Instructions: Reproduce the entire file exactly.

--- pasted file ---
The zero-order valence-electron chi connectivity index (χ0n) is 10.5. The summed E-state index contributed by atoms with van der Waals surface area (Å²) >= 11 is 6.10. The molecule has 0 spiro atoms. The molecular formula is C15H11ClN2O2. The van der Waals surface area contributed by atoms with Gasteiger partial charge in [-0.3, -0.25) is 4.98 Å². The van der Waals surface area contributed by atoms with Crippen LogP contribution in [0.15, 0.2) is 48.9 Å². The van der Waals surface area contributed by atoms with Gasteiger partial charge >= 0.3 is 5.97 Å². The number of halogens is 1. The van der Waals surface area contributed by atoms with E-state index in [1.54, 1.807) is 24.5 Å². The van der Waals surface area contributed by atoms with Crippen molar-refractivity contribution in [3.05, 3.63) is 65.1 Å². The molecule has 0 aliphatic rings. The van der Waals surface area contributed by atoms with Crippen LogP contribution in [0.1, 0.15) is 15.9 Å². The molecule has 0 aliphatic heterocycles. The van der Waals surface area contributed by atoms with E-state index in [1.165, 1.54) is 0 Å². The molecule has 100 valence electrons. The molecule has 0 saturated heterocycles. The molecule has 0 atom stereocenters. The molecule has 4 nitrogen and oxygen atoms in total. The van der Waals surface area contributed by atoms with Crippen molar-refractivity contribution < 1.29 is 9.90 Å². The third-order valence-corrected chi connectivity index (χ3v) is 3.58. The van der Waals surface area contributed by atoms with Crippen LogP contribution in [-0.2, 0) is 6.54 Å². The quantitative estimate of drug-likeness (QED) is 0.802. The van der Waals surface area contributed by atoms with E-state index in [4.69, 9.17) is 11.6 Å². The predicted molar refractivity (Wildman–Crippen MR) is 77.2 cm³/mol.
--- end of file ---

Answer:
The zero-order valence-electron chi connectivity index (χ0n) is 10.5. The summed E-state index contributed by atoms with van der Waals surface area (Å²) >= 11 is 6.10. The molecule has 0 spiro atoms. The molecular formula is C15H11ClN2O2. The van der Waals surface area contributed by atoms with Gasteiger partial charge in [-0.3, -0.25) is 4.98 Å². The van der Waals surface area contributed by atoms with Crippen LogP contribution in [0.15, 0.2) is 48.9 Å². The van der Waals surface area contributed by atoms with Gasteiger partial charge >= 0.3 is 5.97 Å². The number of halogens is 1. The van der Waals surface area contributed by atoms with E-state index in [1.54, 1.807) is 24.5 Å². The van der Waals surface area contributed by atoms with Crippen molar-refractivity contribution in [3.05, 3.63) is 65.1 Å². The molecule has 0 aliphatic rings. The van der Waals surface area contributed by atoms with Crippen LogP contribution in [0.1, 0.15) is 15.9 Å². The molecule has 0 aliphatic heterocycles. The van der Waals surface area contributed by atoms with E-state index in [1.165, 1.54) is 0 Å². The molecule has 100 valence electrons. The molecule has 0 saturated heterocycles. The molecule has 0 atom stereocenters. The molecule has 4 nitrogen and oxygen atoms in total. The van der Waals surface area contributed by atoms with Crippen molar-refractivity contribution < 1.29 is 9.90 Å². The third-order valence-corrected chi connectivity index (χ3v) is 3.58. The van der Waals surface area contributed by atoms with Crippen LogP contribution in [-0.2, 0) is 6.54 Å². The quantitative estimate of drug-likeness (QED) is 0.802. The van der Waals surface area contributed by atoms with E-state index in [4.69, 9.17) is 11.6 Å². The predicted molar refractivity (Wildman–Crippen MR) is 77.2 cm³/mol.